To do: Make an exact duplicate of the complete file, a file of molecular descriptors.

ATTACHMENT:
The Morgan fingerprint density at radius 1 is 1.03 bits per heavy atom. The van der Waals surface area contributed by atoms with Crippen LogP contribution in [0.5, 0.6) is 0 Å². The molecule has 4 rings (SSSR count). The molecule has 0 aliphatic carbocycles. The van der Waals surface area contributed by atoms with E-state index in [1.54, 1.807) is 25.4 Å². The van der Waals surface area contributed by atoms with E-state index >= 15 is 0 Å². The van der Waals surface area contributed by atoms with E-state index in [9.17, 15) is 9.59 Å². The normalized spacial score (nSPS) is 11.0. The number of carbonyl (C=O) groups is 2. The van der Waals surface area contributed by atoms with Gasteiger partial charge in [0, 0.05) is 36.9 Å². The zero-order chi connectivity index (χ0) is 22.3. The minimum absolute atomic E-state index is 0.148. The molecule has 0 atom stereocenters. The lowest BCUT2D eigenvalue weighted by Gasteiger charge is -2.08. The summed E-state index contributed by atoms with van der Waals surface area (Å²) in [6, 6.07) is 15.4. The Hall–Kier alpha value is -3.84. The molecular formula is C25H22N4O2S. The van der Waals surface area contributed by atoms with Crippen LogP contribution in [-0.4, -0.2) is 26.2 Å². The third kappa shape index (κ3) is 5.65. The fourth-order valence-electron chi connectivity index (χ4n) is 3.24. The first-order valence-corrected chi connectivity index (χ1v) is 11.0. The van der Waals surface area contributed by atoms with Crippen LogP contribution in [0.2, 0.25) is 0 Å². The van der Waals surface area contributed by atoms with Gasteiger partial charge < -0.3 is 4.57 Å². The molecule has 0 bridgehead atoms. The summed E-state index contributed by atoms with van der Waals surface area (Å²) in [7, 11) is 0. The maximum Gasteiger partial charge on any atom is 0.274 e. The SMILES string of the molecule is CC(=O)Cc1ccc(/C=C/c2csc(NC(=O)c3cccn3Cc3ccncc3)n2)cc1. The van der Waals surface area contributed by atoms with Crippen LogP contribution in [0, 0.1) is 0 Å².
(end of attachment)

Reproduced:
The Morgan fingerprint density at radius 1 is 1.03 bits per heavy atom. The van der Waals surface area contributed by atoms with Crippen LogP contribution in [0.5, 0.6) is 0 Å². The molecule has 4 rings (SSSR count). The molecule has 0 aliphatic carbocycles. The van der Waals surface area contributed by atoms with E-state index in [1.54, 1.807) is 25.4 Å². The van der Waals surface area contributed by atoms with E-state index >= 15 is 0 Å². The van der Waals surface area contributed by atoms with E-state index in [9.17, 15) is 9.59 Å². The normalized spacial score (nSPS) is 11.0. The number of carbonyl (C=O) groups is 2. The van der Waals surface area contributed by atoms with Gasteiger partial charge in [0, 0.05) is 36.9 Å². The zero-order chi connectivity index (χ0) is 22.3. The minimum absolute atomic E-state index is 0.148. The molecule has 0 atom stereocenters. The lowest BCUT2D eigenvalue weighted by Gasteiger charge is -2.08. The summed E-state index contributed by atoms with van der Waals surface area (Å²) in [6, 6.07) is 15.4. The Hall–Kier alpha value is -3.84. The molecular formula is C25H22N4O2S. The van der Waals surface area contributed by atoms with Crippen LogP contribution in [-0.4, -0.2) is 26.2 Å². The third kappa shape index (κ3) is 5.65. The fourth-order valence-electron chi connectivity index (χ4n) is 3.24. The first-order valence-corrected chi connectivity index (χ1v) is 11.0. The van der Waals surface area contributed by atoms with Crippen LogP contribution in [0.2, 0.25) is 0 Å². The van der Waals surface area contributed by atoms with Gasteiger partial charge < -0.3 is 4.57 Å². The molecule has 0 bridgehead atoms. The summed E-state index contributed by atoms with van der Waals surface area (Å²) in [7, 11) is 0. The maximum Gasteiger partial charge on any atom is 0.274 e. The SMILES string of the molecule is CC(=O)Cc1ccc(/C=C/c2csc(NC(=O)c3cccn3Cc3ccncc3)n2)cc1. The van der Waals surface area contributed by atoms with Crippen LogP contribution in [0, 0.1) is 0 Å².